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Mr. Pang, who is of Taiwanese and Chinese descent, started acting 13 years ago after a job as a phone salesman landed him at the door of a casting agency. Agency staff members purchased three phones and asked if he could do a Chinese accent. Suddenly, he was being paid for a voice over in the Jackie Chan film “New Police Story.”

Soon after, he traveled around China and Hong Kong looking for roles. Eventually, he landed what looked like a breakthrough turn in “Tomorrow When The War Began,” a dystopian action film that was Australia’s highest grossing movie in 2010.

But he struggled to find work afterward. In 2013, a castmate convinced him to move to Los Angeles.

“I definitely wouldn’t be here right now if I didn’t make that move,” he said.

He had self-esteem issues growing up and he was partly motivated, he said, by a desire to see the kind of confident, complex Asian men in films and TV would have given him the role model his 12-year-old self needed.

“I’m not lesser. I’m normal,” he said. “I never want another kid to grow up and have to go through that.”

Charlotte Nicdao, 27, a Filipino-Australian actress who has appeared in the TV shows “Childhood’s End” and “Please Like Me,” said she similarly found a broader welcome and more success in the United States.

“So many of us leave Australia to find work because it’s not here for us,” she said, adding that many of the Australian actors that have moved to Los Angeles are people of color.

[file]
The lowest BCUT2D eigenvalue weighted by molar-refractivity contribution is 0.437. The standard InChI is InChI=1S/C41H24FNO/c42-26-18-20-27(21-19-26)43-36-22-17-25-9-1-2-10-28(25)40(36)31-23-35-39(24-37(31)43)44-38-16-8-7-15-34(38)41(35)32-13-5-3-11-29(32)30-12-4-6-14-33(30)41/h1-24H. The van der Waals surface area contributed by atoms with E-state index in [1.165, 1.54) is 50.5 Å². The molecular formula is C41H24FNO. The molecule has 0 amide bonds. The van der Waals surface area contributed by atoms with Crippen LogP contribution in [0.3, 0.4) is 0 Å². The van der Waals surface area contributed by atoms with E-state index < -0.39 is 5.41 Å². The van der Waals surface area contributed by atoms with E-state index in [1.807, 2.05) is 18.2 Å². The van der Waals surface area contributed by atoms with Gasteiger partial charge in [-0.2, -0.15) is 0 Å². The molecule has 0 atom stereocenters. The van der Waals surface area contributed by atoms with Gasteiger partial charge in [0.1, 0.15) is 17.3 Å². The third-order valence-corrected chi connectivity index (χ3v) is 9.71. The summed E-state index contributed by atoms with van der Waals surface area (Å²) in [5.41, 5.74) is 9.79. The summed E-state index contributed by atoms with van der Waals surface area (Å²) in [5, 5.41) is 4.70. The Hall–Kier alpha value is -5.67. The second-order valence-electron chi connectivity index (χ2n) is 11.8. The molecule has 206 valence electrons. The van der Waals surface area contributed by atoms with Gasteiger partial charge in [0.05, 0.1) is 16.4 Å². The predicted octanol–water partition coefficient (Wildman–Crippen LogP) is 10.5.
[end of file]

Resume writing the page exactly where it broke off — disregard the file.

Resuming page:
It was in Los Angeles that she first found herself identifying with the lead role in scripts rather than supporting parts. “I suddenly discovered a world of potential that had just not existed for me here,” she said.

According to some industry insiders, it is not that Hollywood is necessarily more open minded; it’s just bigger. “If we get anyone of even smallest talent they jump ship,” said Adam Ross, chairman of the Australian Film Critics Association.

One reason work is hard to find in Australia, he said, is simply a function of a smaller, younger and less lucrative film industry. The American film industry and market is “an infinitely bigger machine,” Mr. Ross said. “There’s probably only half a dozen studio films compared to half a hundred in America.”

Some industry gatekeepers are beginning to take note. Government agencies like Screen Australia are making a concerted effort to fund diverse programming. Broadcasters like SBS are airing shows like “The Family Law,” which follows the travails of a Chinese-Australian family.

But still, according to Screen Australia’s 2016 report, nonwhite actors appear on TV and in movies at about half the rate they are present in the population.

Increasingly, those who want to see their stories told are taking filmmaking into their own hands.

“Sometimes you have to just do it yourself,” said Matthew Victor Pastor, a Filipino-Australian director. Inspired by a trip to Los Angeles in 2017, Mr. Pastor has written and directed six largely independent feature films in the past 18 months.

“It’s about seeing those faces,” he said. “It’s about seeing those stories. It has a lot of weight.”

That sentiment was shared by Mr. Pang and his friends as they chatted in the Melbourne bar. Many of them would soon return to Los Angeles as auditions for TV pilots were set to begin.

One of Mr. Pang’s friends, Max Brown, 35, said he was considering traveling to audition this year. But with so many Asian-Australian actors abroad, he added, there was much less local competition.

“Well, while you guys are overseas I’m booking stuff,” he said, joking. “So stay overseas!”